Music of the Great War
In November 2014, Amersham Band had the privilege of playing at Marlborough House in The Mall at an inaugural event to launch a world-wide project called Music of The Great War.
The band performed a new arrangement of World War One songs composed by Rob Wiffin, Professor of Conducting at the Royal Military School of Music. The launch event had the support of Her Majesty the Queen who sent a message of congratulation. Following the performance the band received an inaugural certificate presented by the Secretary-General of the Commonwealth.
The wonderful medley comprised eleven songs from the period, including favourites such as It’s a Long Way to Tipperary, Mademoiselle from Armentieres and Pack Up Your Troubles (In Your Old Kit Bag). The band first performed the arrangement in Amersham Memorial Gardens in July during the World War One Commemoration and this eventually led to an invitation to play at Marlborough House.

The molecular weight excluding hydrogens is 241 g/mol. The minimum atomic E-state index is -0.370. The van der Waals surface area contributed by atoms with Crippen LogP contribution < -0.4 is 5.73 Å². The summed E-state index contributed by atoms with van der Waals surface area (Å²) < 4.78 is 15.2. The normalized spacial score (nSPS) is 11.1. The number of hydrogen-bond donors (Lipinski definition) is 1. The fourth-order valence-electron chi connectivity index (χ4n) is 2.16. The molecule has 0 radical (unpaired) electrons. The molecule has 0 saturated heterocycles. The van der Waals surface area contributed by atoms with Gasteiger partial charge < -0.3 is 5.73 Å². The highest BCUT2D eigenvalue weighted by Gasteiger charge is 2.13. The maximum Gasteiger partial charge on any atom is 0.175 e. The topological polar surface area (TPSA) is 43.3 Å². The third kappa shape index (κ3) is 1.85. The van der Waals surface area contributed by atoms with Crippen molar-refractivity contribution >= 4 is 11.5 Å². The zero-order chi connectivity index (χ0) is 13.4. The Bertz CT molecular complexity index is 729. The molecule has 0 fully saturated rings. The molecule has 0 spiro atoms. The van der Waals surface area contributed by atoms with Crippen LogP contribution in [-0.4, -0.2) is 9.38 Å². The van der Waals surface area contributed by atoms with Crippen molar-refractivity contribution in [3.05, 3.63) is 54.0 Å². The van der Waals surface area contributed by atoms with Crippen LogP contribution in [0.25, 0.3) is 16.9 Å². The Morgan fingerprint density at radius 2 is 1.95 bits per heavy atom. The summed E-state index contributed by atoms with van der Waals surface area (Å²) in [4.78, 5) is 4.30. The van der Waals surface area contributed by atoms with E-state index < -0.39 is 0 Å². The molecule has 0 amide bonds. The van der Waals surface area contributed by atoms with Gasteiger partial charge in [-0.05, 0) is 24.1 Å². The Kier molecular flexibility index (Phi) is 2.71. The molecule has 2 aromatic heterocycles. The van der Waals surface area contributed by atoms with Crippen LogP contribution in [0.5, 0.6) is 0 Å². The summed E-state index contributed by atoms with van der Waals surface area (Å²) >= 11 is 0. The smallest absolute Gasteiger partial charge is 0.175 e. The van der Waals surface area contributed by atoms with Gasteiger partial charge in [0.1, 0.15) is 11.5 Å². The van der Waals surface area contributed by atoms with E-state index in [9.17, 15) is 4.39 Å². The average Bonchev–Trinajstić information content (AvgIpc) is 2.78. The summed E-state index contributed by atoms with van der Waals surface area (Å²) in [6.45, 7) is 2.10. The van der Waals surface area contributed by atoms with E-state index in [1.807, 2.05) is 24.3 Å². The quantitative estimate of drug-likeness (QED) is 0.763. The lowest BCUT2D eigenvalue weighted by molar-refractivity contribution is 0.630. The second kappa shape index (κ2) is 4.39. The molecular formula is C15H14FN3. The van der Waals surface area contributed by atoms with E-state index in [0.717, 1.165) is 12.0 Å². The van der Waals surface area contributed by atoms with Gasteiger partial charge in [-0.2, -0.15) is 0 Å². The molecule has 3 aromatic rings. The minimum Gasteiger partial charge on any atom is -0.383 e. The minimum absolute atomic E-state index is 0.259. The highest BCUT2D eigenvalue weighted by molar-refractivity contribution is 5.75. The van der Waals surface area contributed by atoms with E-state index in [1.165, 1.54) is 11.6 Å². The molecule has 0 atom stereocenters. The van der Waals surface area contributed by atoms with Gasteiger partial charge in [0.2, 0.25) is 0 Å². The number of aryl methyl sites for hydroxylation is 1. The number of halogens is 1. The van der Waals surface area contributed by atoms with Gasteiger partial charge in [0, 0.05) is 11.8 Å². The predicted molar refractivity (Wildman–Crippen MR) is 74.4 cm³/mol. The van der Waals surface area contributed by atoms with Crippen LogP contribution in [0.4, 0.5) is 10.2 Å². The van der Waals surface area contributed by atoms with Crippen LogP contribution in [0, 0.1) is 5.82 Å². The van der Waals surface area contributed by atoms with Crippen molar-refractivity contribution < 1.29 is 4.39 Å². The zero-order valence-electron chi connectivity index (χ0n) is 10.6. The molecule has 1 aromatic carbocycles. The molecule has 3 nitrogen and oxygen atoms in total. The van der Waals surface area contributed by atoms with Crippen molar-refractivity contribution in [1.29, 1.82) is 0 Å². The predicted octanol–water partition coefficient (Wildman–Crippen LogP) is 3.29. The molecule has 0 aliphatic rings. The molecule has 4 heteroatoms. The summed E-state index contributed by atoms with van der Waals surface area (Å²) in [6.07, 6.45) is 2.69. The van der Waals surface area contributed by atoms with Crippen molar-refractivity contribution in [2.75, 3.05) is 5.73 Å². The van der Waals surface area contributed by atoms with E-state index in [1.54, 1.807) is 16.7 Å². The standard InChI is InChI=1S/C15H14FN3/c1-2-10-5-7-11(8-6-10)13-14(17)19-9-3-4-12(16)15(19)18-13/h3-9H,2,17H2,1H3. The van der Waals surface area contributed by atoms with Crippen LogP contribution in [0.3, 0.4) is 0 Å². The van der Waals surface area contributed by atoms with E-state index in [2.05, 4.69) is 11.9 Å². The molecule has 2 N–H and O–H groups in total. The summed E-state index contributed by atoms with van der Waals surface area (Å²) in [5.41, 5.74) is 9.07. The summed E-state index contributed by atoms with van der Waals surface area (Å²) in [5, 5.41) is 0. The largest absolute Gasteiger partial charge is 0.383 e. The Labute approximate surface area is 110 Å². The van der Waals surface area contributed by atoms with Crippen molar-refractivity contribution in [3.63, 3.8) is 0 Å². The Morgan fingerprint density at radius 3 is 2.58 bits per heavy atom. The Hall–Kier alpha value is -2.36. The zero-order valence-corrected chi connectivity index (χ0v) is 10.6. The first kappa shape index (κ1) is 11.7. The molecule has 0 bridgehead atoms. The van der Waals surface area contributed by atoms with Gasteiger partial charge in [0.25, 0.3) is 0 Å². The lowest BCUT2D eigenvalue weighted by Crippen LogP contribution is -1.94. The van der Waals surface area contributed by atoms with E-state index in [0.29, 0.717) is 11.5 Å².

Music of the Great War is a 5 year project using music of the period to educate and encourage schools, colleges, town bands, and the wider public across the UK and the world to learn in a positive way about the events and the experiences of the troops involved from all sides and how music played its part. Each year a short medley of music and songs from WW1 will be created and made available to bands to learn and then perform on Armistice Day (11th November) to commemorate the centenary of the war.
Band Historian, Caroline Perkins said “One hundred years ago Amersham Band marched through the town on several occasions as part of the recruiting of soldiers for World War One, and was involved again at the end or the War during the peace celebrations. Working with the Amersham Museum we identified two soldiers who had played in the band at the time and went to war. Both were fortunate to have survived the conflict to return and live in Amersham after the War. It has been a huge honour for the band to be part of the Music of the Great War project, as music was such an important part in keeping up morale, both for the troops and those at home.”